Why A Limited Government Must Recognize Natural Marriage

How to Defend Marriage Reality: Part Five

By Jay Richards Published on June 25, 2015

[The earlier pieces in this series are here: OneTwoThreeFour]

Some libertarians argue that the state should simply get out of the marriage business, and then we wouldn’t have these rancorous debates over marriage. At first glance, the argument seems reasonable: If you support limited government and individual rights, shouldn’t you oppose laws that define or favor natural marriage? Shouldn’t it just treat us as individuals? Why should the state recognize marriage at all? Why not privatize it?

In an earlier piece in these pages, I discussed this argument briefly. Now let’s deal with it more fully.

The argument is misguided for the simplest of reasons: marriage is a public institution with public consequences. It is, by definition, public, not private. The state can no more ignore marriage than it can ignore corporations, churches, schools, charities, orphanages, hospitals or the well-being and safety of children.

If marriage weren’t a public institution, no one would be clamoring for same sex “marriage” to be legally sanctioned. Any group of people can have a private ceremony and say they’re “married” any time they want. The reason we’re having this debate is because, by definition, it’s about public recognition and approval, not private vows. Andrew Sullivan, a supporter of same sex marriage, made this clear fifteen years ago. “Including homosexuals within marriage” he observes, “would be a means of conferring the highest form of social approval imaginable.”

The arguments for redefining marriage have been all about individual rights, but the move would actually undermine the foundation of individual rights. Here’s why. A limited government doesn’t try to redefine reality as the Orwellian governments of the 20th century did (including the fictional government of George Orwell’s 1984). A limited government recognizes and defends realities outside its jurisdiction. Our government doesn’t bestow rights on us as individuals. We get our rights from God. A just and limited state simply recognizes and protects this pre-political reality. But a government that gets in the habit of ignoring other pre-political realities is primed to ignore the reality of unalienable human rights.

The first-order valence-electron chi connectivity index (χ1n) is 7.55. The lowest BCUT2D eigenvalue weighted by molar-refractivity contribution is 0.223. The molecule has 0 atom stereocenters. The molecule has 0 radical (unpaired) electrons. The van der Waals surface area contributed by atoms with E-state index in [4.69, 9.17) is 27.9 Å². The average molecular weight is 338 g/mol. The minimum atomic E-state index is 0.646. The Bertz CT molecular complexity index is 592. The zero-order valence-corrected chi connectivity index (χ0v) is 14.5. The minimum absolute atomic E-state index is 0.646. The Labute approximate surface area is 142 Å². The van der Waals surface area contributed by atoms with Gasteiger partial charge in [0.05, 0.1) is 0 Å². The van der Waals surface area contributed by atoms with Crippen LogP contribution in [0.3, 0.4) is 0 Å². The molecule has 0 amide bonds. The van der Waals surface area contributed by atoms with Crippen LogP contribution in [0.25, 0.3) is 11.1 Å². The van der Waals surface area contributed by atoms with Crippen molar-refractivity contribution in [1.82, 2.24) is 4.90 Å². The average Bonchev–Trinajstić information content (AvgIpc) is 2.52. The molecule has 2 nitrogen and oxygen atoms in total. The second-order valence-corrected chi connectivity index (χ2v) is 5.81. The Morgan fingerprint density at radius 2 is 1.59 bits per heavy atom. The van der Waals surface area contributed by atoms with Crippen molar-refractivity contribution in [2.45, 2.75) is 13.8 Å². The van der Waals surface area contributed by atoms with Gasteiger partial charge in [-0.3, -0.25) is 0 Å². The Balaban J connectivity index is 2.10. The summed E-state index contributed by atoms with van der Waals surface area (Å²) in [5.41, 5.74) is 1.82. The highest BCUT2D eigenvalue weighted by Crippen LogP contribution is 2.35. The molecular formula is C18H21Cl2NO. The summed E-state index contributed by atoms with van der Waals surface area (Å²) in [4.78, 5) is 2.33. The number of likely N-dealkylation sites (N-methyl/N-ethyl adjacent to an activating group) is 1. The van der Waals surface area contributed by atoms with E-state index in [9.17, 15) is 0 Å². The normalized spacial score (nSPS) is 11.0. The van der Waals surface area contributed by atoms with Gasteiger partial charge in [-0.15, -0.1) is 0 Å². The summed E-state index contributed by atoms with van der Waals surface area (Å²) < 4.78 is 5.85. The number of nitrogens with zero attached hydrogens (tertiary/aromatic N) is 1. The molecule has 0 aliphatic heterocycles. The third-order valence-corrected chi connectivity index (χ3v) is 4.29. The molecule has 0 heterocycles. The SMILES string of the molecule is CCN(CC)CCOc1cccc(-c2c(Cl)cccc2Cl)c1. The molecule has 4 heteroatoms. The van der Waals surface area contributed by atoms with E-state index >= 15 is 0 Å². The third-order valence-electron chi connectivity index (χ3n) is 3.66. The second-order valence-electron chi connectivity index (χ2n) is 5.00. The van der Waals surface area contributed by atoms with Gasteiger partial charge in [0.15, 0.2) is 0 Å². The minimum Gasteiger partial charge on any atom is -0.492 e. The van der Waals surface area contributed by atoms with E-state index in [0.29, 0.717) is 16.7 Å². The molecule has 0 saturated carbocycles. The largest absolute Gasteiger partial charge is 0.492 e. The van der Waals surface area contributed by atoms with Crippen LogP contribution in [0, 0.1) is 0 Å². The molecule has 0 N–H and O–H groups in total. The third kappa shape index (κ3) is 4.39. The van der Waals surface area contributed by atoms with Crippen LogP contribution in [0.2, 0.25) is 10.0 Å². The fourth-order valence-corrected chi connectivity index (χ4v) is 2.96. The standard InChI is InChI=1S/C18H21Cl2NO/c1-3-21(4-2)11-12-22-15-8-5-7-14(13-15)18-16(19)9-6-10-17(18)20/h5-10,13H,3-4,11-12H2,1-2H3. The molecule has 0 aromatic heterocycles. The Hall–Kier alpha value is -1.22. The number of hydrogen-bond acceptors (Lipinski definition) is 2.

The individual and his inherent rights are a pre-political reality. Marriage is another. The institution of marriage transcends every political system. Even cultures that had little concern with homosexual acts, such as the ancient Greeks, still knew that marriage was for a man and woman. Since so many different cultures and religions have recognized and protected marriage, we should conclude that it’s based on human nature and is not merely a social convention that we’re free to change once progressives capture the Supreme Court.

In fact, marriage is far more universal and so has more claim to be based on human nature than do our ideals of individual rights and equality. “In the premodern world of clans and tribes,” wrote Elizabeth Fox-Genovese, “one’s people carried even greater significance, for family grounded and defined what today is known as the individual’s ‘identity.’ The self was understood as the articulation or expression of the group, which was viewed as prior to it, not as an ‘autonomous’ being that could assume and discard commitments at will.”

We should be thankful that in the American experiment individual rights and human equality achieved such a clear articulation. It doesn’t follow that these are the only realities that a limited government is bound to accept. It’s a fool’s game to think we can save our individual rights by ignoring or rejecting the relationships that also define us.